The National Center on Intensive Intervention (NCII) is a valuable resource that provides educators with evaluations of commercially available intervention programs. NCII is a good source for educators because the reviewers consider a study’s design, purpose, fidelity of implementation, and assessment alignment. (In contrast, What Works Clearinghouse only considers a study’s design.)
NCII has posted three reviews of Read Naturally, showing statistically significant effects for comprehension, fluency, rate, and accuracy:
The Heistad study showed an effect size for reading comprehension of .38 on the Minnesota Comprehensive Assessments (MCA).
The Christ & Davie study showed effect sizes of .66 for fluency with the Grey Oral Reading Test–Fourth Edition: Fluency (GORT 4: Fluency) and .66 for accuracy with the GORT 4: Accuracy.
The Tucker & Jones study showed effect sizes of .51 for rate with the GORT 4: Rate, .87 for accuracy with the GORT 4: Accuracy, and .75 for fluency with the GORT 4: Fluency.
The NCII pays attention to study purpose, design, and implementation. In Read Naturally's experience, the NCII, as well as the Florida Center for Reading Research (FCRR) and the University of Oregon, produce accurate and helpful reviews of programs.
Unfortunately, not all evaluators take into account the stated purpose of a study and may post reviews of studies that were not intended to evaluate the program. As a result, they provide educators with misleading information.
On the one hand, a review of the Christ & Davie study by What Works Clearinghouse (WWC) concluded that the study showed a "statistically significant positive effect" for fluency, and the WWC review of the Heistad study showed positive effects for comprehension.
WWC’s report on Read Naturally: Positive effects on general reading achievement
But in other cases, the WWC has posted evaluations of Read Naturally that are based on studies that did not use or evaluate the Read Naturally strategy properly. In each case, the study authors clearly state that using their study as an evaluation of Read Naturally would be a misapplication of the data, and that WWC should not post these studies:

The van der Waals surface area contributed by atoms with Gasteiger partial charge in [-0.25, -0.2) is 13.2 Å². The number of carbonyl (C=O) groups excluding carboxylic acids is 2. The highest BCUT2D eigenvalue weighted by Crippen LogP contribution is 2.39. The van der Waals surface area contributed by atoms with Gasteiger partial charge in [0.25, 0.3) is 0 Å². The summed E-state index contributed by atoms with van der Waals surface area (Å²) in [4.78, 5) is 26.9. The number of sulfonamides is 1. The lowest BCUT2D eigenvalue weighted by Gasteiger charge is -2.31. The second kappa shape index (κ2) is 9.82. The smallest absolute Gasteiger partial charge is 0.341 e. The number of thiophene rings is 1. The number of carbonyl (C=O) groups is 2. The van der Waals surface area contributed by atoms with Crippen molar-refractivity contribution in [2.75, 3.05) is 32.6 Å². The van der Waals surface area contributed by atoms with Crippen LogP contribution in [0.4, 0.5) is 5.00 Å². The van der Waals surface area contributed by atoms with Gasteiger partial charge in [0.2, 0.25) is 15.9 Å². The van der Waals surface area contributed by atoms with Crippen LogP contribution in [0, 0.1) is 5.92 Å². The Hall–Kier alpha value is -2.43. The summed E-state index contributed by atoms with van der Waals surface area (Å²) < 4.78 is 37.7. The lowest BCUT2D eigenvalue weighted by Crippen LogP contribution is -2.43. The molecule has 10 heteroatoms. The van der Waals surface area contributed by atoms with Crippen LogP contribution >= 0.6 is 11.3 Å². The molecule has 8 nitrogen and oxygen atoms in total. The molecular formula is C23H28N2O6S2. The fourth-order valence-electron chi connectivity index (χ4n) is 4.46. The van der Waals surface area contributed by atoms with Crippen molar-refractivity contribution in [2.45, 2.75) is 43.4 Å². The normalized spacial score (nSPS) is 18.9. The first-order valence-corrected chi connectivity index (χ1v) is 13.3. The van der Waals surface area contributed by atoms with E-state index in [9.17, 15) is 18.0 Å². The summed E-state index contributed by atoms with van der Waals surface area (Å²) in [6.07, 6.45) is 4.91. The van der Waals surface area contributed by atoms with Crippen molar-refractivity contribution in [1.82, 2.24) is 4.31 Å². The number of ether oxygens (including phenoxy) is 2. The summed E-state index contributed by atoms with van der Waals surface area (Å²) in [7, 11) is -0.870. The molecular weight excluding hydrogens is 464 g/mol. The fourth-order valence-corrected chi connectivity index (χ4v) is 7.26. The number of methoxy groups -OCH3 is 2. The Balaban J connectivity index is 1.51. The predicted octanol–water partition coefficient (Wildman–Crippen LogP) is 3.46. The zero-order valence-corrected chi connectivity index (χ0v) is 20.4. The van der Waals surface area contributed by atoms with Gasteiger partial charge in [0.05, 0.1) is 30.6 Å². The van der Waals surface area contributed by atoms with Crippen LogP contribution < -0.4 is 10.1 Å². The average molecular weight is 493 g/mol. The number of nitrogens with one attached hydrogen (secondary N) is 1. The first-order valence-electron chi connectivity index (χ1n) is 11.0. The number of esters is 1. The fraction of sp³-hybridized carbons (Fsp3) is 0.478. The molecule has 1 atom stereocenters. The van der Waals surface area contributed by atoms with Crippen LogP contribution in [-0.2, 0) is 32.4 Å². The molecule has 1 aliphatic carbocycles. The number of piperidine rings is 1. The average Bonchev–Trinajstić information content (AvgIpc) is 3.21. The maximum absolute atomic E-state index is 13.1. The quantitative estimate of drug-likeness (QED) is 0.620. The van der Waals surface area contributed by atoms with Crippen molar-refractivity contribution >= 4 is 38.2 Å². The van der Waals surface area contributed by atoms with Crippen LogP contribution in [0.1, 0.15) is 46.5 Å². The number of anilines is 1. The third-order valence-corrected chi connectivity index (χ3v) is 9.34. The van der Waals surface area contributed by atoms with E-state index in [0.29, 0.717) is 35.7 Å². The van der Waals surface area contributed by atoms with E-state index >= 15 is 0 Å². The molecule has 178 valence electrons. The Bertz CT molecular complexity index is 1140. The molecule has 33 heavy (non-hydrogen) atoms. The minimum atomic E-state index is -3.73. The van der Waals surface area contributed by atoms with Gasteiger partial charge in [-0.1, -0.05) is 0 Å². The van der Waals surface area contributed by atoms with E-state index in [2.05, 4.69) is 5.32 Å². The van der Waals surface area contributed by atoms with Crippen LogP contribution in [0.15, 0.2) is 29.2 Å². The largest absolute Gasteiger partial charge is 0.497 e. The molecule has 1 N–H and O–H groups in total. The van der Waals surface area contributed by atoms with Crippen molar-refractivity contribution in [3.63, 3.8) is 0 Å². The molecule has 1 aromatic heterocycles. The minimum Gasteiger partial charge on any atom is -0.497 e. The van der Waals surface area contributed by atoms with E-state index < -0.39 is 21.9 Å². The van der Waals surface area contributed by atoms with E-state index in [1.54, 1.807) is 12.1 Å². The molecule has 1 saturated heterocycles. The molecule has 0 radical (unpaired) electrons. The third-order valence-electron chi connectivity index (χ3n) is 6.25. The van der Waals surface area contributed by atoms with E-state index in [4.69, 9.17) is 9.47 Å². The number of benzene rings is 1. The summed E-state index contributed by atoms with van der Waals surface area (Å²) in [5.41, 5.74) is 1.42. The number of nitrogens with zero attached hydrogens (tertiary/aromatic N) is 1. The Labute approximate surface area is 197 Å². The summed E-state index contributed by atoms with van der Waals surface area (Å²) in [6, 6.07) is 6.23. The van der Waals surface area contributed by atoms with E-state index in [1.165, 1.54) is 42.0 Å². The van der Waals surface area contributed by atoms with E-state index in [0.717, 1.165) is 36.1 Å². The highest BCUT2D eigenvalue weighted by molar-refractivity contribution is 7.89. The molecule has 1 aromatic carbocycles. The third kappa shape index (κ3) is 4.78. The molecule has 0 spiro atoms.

"While I used Read Naturally materials, I did NOT fully implement the Read Naturally strategy and my study was NOT intended to evaluate the Read Naturally strategy."
– Carrie Hancock, Study Author
"My study was a study of sustained silent reading and the purpose was not to evaluate Read Naturally."
– Susan Kemp, Study Author
What Works Clearinghouse (WWC) includes the Arvans (2010) study in its intervention report for Read Naturally programs. In this report, WWC asserts that the Read Naturally group in the Arvans study does not demonstrate significant gains in oral reading fluency. However, an analysis of the Arvans study reveals that the Read Naturally group’s fluency gains were quite significant.
Research Documents in the Knowledgebase
Please let us know what questions you have so we can assist. For Technical Support, please call us or submit a software support request.